Two dog owners sentenced after their four pets kill chihuahuas in King’s Lynn park
- Credit: Archant
A pair have appeared in court for failing to keep four dogs under control after two beloved pet Chihuahua-type dogs were attacked and killed in a King's Lynn park.
Dawn Jackson, of Hillington Square, the owner of the Staffordshire bull terriers, was given a six-week prison sentence, suspended for six months, after admitting her dogs were involved in the brutal attack.
The 42-year-old was also banned from keeping dogs for two years and the court ordered that the animals be destroyed.
King's Lynn Magistrates heard that she was out walking the Staffordshire bull terriers through the Walks with her friend Mark Keepe, 40, on December 1 last year.
Delia Matthews, prosecuting, said: 'Jean Tuck was out on a walk with her two Chihuahuas that were on a lead in the park when she saw a friend and stopped to speak to her.
A few minutes went by and the dogs were still standing by her feet. Without warning, four Staffordshire dogs came from nowhere.'
She explained that one grabbed the first Chihuahua and shook it, and the three other dogs then joined in. Mrs Tuck, 83, and her friend were shouting at them but the attacking dogs' attention turned to the other Chihuahua.
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One was killed at the scene; the other rushed to a vet but later died.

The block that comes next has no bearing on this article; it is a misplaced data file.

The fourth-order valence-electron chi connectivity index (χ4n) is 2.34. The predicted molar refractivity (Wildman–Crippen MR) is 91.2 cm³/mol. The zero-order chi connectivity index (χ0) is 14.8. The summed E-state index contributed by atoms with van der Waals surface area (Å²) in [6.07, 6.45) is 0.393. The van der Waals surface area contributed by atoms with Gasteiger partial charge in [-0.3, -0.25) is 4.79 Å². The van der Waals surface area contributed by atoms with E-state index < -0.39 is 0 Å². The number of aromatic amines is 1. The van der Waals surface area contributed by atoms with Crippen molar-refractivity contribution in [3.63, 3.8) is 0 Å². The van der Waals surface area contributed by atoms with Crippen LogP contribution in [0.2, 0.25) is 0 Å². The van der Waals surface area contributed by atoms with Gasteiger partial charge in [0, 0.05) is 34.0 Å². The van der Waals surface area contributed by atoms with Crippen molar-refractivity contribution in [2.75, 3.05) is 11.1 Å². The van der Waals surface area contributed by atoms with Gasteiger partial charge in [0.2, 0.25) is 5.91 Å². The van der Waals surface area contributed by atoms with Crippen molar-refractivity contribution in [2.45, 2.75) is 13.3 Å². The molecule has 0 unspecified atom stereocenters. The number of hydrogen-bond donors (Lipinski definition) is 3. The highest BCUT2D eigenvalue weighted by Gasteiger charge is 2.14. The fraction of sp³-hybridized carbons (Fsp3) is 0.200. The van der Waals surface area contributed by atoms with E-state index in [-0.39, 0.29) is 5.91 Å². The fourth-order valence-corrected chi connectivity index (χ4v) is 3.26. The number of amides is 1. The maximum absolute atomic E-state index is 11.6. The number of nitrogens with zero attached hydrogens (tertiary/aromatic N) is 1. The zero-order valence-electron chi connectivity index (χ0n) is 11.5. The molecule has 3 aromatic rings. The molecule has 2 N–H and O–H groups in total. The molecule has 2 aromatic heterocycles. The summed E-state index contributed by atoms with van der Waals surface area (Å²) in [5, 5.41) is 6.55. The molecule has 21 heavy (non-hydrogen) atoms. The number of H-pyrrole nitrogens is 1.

One of the Staffordshire bull terriers had also bitten Mrs Tuck's ankle, although she was not badly injured.
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It was also claimed that Keepe, who also admitted to being in charge of a dangerous dog, did nothing to intervene - but this was denied in mitigation.
Roger Glazebrook, mitigating, explained it was an isolated incident and that Jackson usually took the dogs for walks in pairs but decided to take them out together on this occasion as she had a friend with her for support.
He said: 'One of the dogs slipped her collar and got away into the park and wouldn't come back when called. So they let the other dogs off with the hope that would get them back. Unfortunately they then went and attacked the lady's dogs. He added: 'But both of them [Jackson and Keepe] were kicking and punching their own dogs to try and stop them attacking Jean Tuck's.'
Magistrates also heard that Jackson relied on her pets to help with her mental health as she suffers from schizophrenia and bipolar disorder. Meanwhile, Mr Glazebrook said that Keepe, of no fixed abode, suffers from anxiety and depression.
Both appeared in court yesterday charged with being the owner or in charge of a dog dangerously out of control causing injury. Jackson was ordered to pay £200 and Keepe £100 in compensation to Mrs Tuck. Keepe was also fined an additional £200.
When explaining to Jackson that she will be disqualified from keeping dogs, Luc Diorio, chair of the bench, said: 'We do not think you are a fit person to have a dog at this point in time.'